So death has been a bit of a recurring theme for me the past few hours. Odd enough considering it’s only 3:30 pm and my work does not center around that particular topic, but definitely unwelcome as it’s brought up definitely unpleasant feelings/reminiscing. A while back I must have read a review or SOMETHING of this book The Replacement Wife. I don’t remember what it was about or who reviewed the book or if maybe Amazon was like, “hey based on the other chick lit books you filled your Kindle with, here’s something else you should buy!” but whatever the reason, I added it to my Amazon wishlist. Right before my honeymoon, I received an update that the book’s price had been reduced and I could snag it for just $2.99. For someone who reads as much and as quickly as me, this was a Godsend so I immediately clicked the purchase button and downloaded it was. I filled my days with my husband and Christian Grey (oh yes) on my honeymoon so it wasn’t until we got back and were settled in that I started it. This is the first time I feel screwed by my Amazon wishlist. Although it’s a good book so far, the very beginning introduces us to the main character’s cancer relapse. The main character’s mother also died of cancer, which is of course present in much of what I’ve read so far. I just deleted the next sentence that I wrote here because unfortunately I sometimes try to use humor to diffuse an uncomfortable situation, yet it’s not always appropriate, funny or come across so well in print. I was reading the book on my lunch break today, as I so often do, when I actually ended my lunch break early because the book was making me upset and that’s just not something I need at the office. I took my tupperware container that had my super delicious Rachael Ray recipe for steak pizzaiole (spelling? I’m too lazy to stop typing long enough to google this…wow) and walked in on two of my co-workers talking about a friend who had passed away at 54, leaving behind a wife and children. They were saying how young that was and how it just shows you can’t take life for granted.
I agree wholeheartedly with that statement. I’ve had friends and friends of friends who passed away as teenagers or young adults. I always try to keep that philosophy in mind, but it’s really hard when life gets in the way. It would be much easier to embrace spontaneity and my life to-do list if my everyday to-do list and work didn’t get in the way. Of course, when I do actually have a day without anything pressing to do, I don’t really take advantage of it.
I feel like I have little epiphanies about life way too frequently without actually doing anything about it. I love my life and wouldn’t change it, don’t get me wrong, but I definitely think there are things I could be doing better and allow myself to do more or try more or live more or savor more. Just more.
I kind of got away from my original thought behind this post. Today’s focus on death made me sad. It made me think of my mom, which caused a flood of emotions to sweep through after the sadness took hold. It reminded me that I want to live my life so I never have to go through losing another loved one while facing regrets. I wish I had called my mom more. I wish I had saved the money to go visit her in Florida before it was almost too late, while she could take me to the beach without a wheelchair and we could go for a drink at the bar where she met her boyfriend (he took me by the way).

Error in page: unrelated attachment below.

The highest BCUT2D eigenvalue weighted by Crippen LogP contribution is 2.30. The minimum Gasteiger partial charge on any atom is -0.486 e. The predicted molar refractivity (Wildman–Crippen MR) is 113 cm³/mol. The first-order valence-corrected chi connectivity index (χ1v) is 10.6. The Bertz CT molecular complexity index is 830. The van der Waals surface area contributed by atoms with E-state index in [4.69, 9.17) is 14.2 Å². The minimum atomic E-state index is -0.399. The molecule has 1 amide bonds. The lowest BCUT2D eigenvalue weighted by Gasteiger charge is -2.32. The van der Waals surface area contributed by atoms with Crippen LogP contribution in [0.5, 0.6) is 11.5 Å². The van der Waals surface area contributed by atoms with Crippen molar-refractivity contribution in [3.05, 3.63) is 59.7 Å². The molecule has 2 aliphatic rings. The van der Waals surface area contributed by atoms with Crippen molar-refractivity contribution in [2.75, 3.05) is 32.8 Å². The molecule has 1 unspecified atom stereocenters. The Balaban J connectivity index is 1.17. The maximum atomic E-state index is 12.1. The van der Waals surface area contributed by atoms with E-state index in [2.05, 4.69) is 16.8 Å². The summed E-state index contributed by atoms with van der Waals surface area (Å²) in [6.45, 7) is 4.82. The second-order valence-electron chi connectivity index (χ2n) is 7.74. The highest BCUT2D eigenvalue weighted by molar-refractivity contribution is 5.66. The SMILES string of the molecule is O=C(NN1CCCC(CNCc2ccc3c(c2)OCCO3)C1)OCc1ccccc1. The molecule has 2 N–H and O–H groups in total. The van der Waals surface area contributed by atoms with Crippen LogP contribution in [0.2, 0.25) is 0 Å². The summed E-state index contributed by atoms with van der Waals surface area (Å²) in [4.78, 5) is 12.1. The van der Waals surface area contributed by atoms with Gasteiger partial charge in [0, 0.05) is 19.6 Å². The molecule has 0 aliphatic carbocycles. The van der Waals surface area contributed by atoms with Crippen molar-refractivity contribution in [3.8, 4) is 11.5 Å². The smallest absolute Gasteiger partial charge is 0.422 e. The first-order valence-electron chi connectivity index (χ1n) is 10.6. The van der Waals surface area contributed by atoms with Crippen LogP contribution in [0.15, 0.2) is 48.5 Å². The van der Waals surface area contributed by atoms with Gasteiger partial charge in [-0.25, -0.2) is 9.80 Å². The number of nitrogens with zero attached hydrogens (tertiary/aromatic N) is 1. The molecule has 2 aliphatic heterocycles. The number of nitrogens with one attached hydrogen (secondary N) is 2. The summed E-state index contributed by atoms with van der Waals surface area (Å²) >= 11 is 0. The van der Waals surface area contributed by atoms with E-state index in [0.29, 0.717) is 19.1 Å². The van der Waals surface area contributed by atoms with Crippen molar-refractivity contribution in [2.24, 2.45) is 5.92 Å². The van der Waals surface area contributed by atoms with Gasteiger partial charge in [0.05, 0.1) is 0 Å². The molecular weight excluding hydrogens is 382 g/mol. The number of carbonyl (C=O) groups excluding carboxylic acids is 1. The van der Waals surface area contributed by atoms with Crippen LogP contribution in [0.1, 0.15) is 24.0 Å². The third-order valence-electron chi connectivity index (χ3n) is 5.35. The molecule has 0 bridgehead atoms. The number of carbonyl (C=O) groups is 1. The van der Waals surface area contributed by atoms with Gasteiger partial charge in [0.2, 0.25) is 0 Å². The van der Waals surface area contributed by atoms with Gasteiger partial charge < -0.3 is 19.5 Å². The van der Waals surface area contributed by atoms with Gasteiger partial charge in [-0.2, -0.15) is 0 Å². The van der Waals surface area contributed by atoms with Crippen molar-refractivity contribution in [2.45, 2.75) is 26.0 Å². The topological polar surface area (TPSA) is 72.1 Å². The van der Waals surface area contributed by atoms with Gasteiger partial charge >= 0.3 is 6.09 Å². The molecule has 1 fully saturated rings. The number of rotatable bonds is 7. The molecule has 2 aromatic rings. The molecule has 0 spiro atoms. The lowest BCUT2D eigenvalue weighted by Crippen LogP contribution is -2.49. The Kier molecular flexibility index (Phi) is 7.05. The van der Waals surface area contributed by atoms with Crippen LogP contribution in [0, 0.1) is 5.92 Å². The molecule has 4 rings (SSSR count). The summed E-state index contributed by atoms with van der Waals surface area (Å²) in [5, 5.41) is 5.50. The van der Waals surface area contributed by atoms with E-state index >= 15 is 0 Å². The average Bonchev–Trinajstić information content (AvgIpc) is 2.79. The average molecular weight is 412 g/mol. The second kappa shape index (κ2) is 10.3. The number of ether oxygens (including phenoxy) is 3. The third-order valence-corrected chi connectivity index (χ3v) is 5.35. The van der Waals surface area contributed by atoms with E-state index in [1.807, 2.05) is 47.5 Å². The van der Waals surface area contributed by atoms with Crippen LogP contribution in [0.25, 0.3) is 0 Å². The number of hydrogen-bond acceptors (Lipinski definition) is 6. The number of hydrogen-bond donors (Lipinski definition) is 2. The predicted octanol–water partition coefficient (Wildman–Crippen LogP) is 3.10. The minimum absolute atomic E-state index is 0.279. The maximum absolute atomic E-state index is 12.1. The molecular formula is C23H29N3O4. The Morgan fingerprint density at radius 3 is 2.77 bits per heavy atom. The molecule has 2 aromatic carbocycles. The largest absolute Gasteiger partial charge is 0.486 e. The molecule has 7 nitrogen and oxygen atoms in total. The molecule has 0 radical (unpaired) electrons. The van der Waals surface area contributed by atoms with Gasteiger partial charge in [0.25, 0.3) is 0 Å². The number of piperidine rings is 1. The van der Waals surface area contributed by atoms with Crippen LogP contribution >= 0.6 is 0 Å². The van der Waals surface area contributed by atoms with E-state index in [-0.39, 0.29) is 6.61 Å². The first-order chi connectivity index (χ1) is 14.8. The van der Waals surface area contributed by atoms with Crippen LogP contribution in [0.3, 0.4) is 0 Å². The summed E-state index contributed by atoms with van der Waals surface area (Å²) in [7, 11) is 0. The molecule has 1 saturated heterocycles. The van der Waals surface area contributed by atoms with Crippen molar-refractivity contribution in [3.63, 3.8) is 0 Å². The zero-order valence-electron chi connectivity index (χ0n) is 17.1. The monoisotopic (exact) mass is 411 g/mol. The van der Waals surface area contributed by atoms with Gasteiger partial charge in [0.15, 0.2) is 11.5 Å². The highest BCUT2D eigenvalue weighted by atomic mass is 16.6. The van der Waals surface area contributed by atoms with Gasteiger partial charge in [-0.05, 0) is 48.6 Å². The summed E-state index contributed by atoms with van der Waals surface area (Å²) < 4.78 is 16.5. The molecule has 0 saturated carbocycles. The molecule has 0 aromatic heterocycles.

The last few weeks before my wedding were the hardest without my mom. I have the greatest support system here and have been lucky enough to marry into one of the best families on earth, but all I wanted to do after my last dress fitting was call my mom. I wanted to tell her about the way my waist looked tiny and my arms didn’t look as huge anymore (thanks cheerleading). I wanted to tell her how dumb I was that I let my veil and headband get mixed with boxes from my bridal shower and thrown away and how lucky I was to have a fiance who made sure I had new ones. I wanted to see her dress, which she never even shopped for, and tell her she looked pretty, even if I was jealous of her blue eyes, blonde hair, and 105 lb. frame (before she got sick!). I wanted to show her all the DIY stuff I had done for the wedding, something she may not have even believed without seeing it due to my utter lack of interest in crafts when I was younger, something she was basically a pro at. But I couldn’t. I couldn’t do any of those things and even worse I was too busy and was supposed to be too happy to even contemplate it further.
Trying to comprehend losing my mom has been very weird because she lived far away and I didn’t see her often and with our different schedules, we didn’t talk all the time either. It doesn’t always seem like she’s gone until I want to tell her something and it’s then that it hits me the hardest. It’s also just so hard to talk about or put into writing because it makes you feel raw just thinking about it. As I type, I have a huge lump at the back of my throat and have that weird feeling you get when you’re trying not to cry. It’s hard just to formulate the right words and maybe it’s even impossible. I also never really want to put my realest feelings on display which I believe is why I have such a hard time blogging on a regular basis. As soon as I have something real I want or NEED to write about, I shut down. I feel like I can’t or won’t. But sometimes life’s lessons are more important that the lump in your throat. We really do need to remember not to take life for granted, that it goes too fast to be anything but happy, to tell the people we love that we love them, and spend our days doing more…not more work, but more life. Sometimes it takes an overheard conversation or a not-so-well-timed book to remind us. Or perhaps I’m reading that book exactly when I should be. Things happen in life for a reason, and perhaps this post is one too.